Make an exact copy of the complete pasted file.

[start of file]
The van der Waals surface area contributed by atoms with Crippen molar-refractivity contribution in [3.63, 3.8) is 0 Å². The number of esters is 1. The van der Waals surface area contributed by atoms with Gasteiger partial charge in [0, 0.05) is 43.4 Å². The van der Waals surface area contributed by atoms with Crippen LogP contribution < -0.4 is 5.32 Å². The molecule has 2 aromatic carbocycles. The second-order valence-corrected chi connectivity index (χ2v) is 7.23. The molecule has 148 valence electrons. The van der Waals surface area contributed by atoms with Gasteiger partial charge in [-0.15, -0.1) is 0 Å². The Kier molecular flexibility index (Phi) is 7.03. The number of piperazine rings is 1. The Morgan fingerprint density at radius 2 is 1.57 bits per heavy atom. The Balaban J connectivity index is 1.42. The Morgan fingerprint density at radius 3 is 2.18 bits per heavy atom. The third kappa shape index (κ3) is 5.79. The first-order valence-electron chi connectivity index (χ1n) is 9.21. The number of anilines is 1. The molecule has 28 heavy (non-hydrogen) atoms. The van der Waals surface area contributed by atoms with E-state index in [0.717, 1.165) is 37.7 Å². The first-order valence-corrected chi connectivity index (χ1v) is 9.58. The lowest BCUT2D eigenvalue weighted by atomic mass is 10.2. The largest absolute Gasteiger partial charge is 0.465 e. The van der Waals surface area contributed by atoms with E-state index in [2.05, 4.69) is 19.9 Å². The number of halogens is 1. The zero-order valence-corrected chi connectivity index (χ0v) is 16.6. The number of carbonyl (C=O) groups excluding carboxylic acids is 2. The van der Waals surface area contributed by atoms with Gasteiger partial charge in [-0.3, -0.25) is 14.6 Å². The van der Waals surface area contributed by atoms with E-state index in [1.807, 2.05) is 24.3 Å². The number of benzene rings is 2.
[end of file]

The van der Waals surface area contributed by atoms with Crippen molar-refractivity contribution in [3.63, 3.8) is 0 Å². The number of esters is 1. The van der Waals surface area contributed by atoms with Gasteiger partial charge in [0, 0.05) is 43.4 Å². The van der Waals surface area contributed by atoms with Crippen LogP contribution < -0.4 is 5.32 Å². The molecule has 2 aromatic carbocycles. The second-order valence-corrected chi connectivity index (χ2v) is 7.23. The molecule has 148 valence electrons. The van der Waals surface area contributed by atoms with Gasteiger partial charge in [-0.15, -0.1) is 0 Å². The Kier molecular flexibility index (Phi) is 7.03. The number of piperazine rings is 1. The Morgan fingerprint density at radius 2 is 1.57 bits per heavy atom. The Balaban J connectivity index is 1.42. The Morgan fingerprint density at radius 3 is 2.18 bits per heavy atom. The third kappa shape index (κ3) is 5.79. The first-order valence-electron chi connectivity index (χ1n) is 9.21. The number of anilines is 1. The molecule has 28 heavy (non-hydrogen) atoms. The van der Waals surface area contributed by atoms with E-state index in [0.717, 1.165) is 37.7 Å². The first-order valence-corrected chi connectivity index (χ1v) is 9.58. The lowest BCUT2D eigenvalue weighted by atomic mass is 10.2. The largest absolute Gasteiger partial charge is 0.465 e. The van der Waals surface area contributed by atoms with E-state index in [2.05, 4.69) is 19.9 Å². The number of halogens is 1. The zero-order valence-corrected chi connectivity index (χ0v) is 16.6. The number of carbonyl (C=O) groups excluding carboxylic acids is 2. The van der Waals surface area contributed by atoms with Gasteiger partial charge in [-0.3, -0.25) is 14.6 Å². The van der Waals surface area contributed by atoms with E-state index in [1.807, 2.05) is 24.3 Å². The number of benzene rings is 2.